Ten years ago most of us were gleefully pulling information from the web, or as it was then called, surfing the web. It is human nature to think that whatever you are doing today will last forever, or at least until your next birthday. My dubious unscientific studies show that if your life were measured in Internet years it would span less than a single second.
Twitter and Facebook are not the first, nor will they be the last overnight time wasters successes. Instead of push or pull it may be yank, jerk or tumble technology. Wait, they’ve already done that.
In the 1990s both Microsoft and Apple started a style of push technology. Instead of actively looking for a website – pull technology – push technology was a request initiated from a server. Think in terms of RSS feeds or email, both push systems – push is information automatically sent to you. Looking back a few years, you could turn the Windows 98 desktop into a website page that auto-updated.
As far as desktop push, it was a major flop. It was ousted around 2000 by RSS, another push technology. RSS, for those who understand it, will not go away any time soon. Neither will email (even as many are barking that email is dead), instant messaging or blogging.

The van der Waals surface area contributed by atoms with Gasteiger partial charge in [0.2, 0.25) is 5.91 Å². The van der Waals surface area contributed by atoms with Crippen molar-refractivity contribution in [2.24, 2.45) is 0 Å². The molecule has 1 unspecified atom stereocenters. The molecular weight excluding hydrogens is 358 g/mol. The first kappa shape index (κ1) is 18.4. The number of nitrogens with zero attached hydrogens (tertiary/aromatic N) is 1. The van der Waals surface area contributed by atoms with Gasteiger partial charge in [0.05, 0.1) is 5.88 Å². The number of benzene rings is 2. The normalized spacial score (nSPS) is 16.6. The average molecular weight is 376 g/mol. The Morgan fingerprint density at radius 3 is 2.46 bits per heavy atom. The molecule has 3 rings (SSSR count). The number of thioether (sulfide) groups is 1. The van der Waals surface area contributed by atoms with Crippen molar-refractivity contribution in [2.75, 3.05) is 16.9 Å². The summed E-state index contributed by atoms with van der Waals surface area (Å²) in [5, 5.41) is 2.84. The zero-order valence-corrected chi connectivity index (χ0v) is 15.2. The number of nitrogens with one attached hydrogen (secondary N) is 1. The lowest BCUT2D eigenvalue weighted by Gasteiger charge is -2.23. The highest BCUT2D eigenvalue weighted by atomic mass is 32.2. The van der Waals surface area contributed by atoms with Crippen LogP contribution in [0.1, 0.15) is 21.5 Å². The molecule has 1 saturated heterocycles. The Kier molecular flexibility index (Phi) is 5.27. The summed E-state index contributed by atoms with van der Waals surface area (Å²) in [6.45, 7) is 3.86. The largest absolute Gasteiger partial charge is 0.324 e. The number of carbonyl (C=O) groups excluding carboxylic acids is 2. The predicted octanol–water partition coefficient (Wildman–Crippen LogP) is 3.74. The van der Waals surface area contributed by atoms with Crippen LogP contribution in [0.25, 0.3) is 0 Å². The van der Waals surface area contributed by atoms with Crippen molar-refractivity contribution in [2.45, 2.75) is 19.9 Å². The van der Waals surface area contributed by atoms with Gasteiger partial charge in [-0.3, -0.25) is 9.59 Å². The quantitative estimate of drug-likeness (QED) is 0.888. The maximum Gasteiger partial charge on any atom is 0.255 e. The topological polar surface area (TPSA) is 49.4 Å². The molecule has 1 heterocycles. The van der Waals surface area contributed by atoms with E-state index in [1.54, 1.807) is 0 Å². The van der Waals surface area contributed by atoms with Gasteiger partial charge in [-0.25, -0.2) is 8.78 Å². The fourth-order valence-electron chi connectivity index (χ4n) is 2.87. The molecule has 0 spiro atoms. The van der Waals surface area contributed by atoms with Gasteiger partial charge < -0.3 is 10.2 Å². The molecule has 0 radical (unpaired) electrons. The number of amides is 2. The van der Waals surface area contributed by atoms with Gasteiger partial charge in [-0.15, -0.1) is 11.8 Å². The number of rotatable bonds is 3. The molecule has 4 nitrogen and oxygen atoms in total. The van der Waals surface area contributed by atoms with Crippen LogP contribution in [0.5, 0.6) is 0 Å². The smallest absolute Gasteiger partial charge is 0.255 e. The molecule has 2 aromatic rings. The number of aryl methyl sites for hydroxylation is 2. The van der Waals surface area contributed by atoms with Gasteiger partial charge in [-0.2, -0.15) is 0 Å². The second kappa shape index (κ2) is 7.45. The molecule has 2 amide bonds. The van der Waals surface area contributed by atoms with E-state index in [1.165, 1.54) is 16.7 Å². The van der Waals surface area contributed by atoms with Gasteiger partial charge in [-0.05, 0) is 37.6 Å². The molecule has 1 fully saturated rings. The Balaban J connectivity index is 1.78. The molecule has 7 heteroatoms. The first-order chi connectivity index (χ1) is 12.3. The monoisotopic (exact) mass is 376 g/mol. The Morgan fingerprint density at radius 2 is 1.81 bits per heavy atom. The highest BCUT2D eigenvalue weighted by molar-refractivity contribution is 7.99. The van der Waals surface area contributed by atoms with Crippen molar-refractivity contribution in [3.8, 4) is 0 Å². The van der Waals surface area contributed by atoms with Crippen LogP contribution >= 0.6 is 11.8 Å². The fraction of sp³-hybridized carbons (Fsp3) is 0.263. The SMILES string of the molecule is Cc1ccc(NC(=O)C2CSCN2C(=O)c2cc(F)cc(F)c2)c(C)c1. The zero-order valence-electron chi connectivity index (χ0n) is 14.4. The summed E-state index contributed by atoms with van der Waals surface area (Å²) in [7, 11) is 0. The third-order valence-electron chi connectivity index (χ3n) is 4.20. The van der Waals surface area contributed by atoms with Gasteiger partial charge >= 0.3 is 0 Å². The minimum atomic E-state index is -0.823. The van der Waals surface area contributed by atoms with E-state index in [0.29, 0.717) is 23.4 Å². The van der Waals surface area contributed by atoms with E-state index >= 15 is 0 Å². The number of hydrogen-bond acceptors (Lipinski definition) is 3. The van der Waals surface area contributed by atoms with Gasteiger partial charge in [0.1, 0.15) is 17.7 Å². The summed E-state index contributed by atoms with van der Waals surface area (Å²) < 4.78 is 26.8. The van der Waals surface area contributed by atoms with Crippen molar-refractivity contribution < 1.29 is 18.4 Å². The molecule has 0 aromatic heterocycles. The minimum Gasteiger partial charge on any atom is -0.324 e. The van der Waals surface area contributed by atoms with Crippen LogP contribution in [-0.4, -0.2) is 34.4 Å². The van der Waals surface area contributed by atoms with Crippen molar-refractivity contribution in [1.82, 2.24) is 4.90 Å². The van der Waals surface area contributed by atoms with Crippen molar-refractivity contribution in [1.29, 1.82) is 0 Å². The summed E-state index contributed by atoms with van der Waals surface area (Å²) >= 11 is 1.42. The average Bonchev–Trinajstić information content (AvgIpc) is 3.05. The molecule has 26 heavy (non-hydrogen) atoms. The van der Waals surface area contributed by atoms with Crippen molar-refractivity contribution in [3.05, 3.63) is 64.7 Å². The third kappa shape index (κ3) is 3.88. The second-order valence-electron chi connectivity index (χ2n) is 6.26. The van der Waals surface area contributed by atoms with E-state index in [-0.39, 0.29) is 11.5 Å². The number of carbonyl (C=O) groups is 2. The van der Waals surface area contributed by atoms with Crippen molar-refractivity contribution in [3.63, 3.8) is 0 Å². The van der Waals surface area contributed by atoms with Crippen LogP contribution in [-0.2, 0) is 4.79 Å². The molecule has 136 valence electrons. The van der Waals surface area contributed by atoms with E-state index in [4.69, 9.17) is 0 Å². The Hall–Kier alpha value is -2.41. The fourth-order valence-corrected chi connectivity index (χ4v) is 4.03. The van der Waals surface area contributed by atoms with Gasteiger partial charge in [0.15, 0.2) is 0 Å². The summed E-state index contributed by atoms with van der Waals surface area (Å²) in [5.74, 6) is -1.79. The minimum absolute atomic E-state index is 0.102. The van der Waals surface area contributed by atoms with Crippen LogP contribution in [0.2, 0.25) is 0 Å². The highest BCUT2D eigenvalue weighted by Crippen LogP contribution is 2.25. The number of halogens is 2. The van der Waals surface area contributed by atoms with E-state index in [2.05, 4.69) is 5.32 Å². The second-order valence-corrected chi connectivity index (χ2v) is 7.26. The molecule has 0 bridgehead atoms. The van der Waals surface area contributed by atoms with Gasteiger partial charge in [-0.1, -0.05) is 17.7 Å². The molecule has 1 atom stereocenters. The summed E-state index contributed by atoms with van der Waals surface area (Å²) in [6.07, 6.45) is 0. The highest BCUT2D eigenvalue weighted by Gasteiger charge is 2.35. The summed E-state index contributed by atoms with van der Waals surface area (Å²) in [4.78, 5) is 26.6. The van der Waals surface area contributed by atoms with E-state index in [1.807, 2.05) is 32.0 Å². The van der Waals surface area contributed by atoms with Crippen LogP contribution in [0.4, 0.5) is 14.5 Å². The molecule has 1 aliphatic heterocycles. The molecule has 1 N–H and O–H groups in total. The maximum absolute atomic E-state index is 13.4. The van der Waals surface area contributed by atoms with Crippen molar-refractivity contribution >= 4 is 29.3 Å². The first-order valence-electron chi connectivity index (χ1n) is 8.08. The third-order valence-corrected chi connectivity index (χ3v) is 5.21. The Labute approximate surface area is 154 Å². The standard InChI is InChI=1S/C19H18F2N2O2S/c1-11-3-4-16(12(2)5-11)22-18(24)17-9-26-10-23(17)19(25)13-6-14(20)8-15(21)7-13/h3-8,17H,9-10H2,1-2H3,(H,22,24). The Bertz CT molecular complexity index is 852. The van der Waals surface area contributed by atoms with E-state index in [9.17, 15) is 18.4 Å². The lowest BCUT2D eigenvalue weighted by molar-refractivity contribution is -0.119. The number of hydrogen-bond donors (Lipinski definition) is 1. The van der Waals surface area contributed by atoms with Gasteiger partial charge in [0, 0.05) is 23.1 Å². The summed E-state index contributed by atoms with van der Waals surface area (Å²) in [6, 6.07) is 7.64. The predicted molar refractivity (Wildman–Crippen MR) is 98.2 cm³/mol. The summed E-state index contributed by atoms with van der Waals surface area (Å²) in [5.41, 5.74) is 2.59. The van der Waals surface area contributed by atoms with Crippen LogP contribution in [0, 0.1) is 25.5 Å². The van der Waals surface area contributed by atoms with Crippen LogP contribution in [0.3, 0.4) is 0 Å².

Some folks think the Internet should be cataloged like a library. Instead of writing a dry history of it, The Wayback Machine, part of the Internet Archive, actively keeps records of over 150 billion web pages built since 1996. If you had a website, or know someone who did, you can have a look at it as it was in yesteryear. I am always amazed at the speed of technology changes on the WWW. Here is Yahoo in 1996. Ah, the clean uncluttered look, the white space with no popups is refreshing.
Did you think Twitter was relatively new? Here is Twitter à la March 2001.
The giant that folded in on itself, AOL Dec 20, 1996.
My business site June 2001 Midwest PC Systems - Defunct by the end of the year.
The first domain registered was Symbolics.com
And finally, the website of the world’s first-ever web server.
Be sure to look at the info tab on this site. For example: Every 5 years, it is expected that the number of devices online will double.
For every gain there is a loss, for every loss there is a gain.
What do you think has been lost, and what has been gained over the last 15 years?